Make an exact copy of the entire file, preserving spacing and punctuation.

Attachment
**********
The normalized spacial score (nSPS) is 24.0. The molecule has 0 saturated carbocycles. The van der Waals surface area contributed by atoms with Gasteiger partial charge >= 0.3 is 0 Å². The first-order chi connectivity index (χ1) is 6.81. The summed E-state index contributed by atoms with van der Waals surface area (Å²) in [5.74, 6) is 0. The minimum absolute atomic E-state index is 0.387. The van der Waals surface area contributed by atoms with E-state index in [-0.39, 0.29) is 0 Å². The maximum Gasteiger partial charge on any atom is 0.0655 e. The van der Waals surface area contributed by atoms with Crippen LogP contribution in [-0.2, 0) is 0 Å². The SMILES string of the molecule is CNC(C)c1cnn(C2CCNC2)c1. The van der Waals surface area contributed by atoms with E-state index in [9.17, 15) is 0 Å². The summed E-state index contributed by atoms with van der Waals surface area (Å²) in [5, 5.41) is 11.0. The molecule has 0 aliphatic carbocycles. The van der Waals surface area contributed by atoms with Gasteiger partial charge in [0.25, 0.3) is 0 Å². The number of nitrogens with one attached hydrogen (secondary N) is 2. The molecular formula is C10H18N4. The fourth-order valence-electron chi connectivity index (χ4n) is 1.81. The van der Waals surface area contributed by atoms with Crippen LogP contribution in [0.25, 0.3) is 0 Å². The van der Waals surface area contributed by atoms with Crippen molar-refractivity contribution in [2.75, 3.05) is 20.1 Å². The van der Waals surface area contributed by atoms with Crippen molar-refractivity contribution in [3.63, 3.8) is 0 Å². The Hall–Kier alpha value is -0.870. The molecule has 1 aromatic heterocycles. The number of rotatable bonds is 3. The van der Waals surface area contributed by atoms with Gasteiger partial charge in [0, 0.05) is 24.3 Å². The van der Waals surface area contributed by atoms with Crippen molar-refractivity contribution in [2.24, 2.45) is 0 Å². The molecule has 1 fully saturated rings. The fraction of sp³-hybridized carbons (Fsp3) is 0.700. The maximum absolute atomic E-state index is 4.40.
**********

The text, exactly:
The normalized spacial score (nSPS) is 24.0. The molecule has 0 saturated carbocycles. The van der Waals surface area contributed by atoms with Gasteiger partial charge >= 0.3 is 0 Å². The first-order chi connectivity index (χ1) is 6.81. The summed E-state index contributed by atoms with van der Waals surface area (Å²) in [5.74, 6) is 0. The minimum absolute atomic E-state index is 0.387. The van der Waals surface area contributed by atoms with E-state index in [-0.39, 0.29) is 0 Å². The maximum Gasteiger partial charge on any atom is 0.0655 e. The van der Waals surface area contributed by atoms with Crippen LogP contribution in [-0.2, 0) is 0 Å². The SMILES string of the molecule is CNC(C)c1cnn(C2CCNC2)c1. The van der Waals surface area contributed by atoms with E-state index in [9.17, 15) is 0 Å². The summed E-state index contributed by atoms with van der Waals surface area (Å²) in [5, 5.41) is 11.0. The molecule has 0 aliphatic carbocycles. The van der Waals surface area contributed by atoms with Gasteiger partial charge in [0.25, 0.3) is 0 Å². The number of nitrogens with one attached hydrogen (secondary N) is 2. The molecular formula is C10H18N4. The fourth-order valence-electron chi connectivity index (χ4n) is 1.81. The van der Waals surface area contributed by atoms with Crippen LogP contribution in [0.25, 0.3) is 0 Å². The van der Waals surface area contributed by atoms with Crippen molar-refractivity contribution in [2.75, 3.05) is 20.1 Å². The van der Waals surface area contributed by atoms with Crippen molar-refractivity contribution in [3.63, 3.8) is 0 Å². The Hall–Kier alpha value is -0.870. The molecule has 1 aromatic heterocycles. The number of rotatable bonds is 3. The van der Waals surface area contributed by atoms with Gasteiger partial charge in [0, 0.05) is 24.3 Å². The van der Waals surface area contributed by atoms with Crippen molar-refractivity contribution in [2.24, 2.45) is 0 Å². The molecule has 1 fully saturated rings. The fraction of sp³-hybridized carbons (Fsp3) is 0.700. The maximum absolute atomic E-state index is 4.40.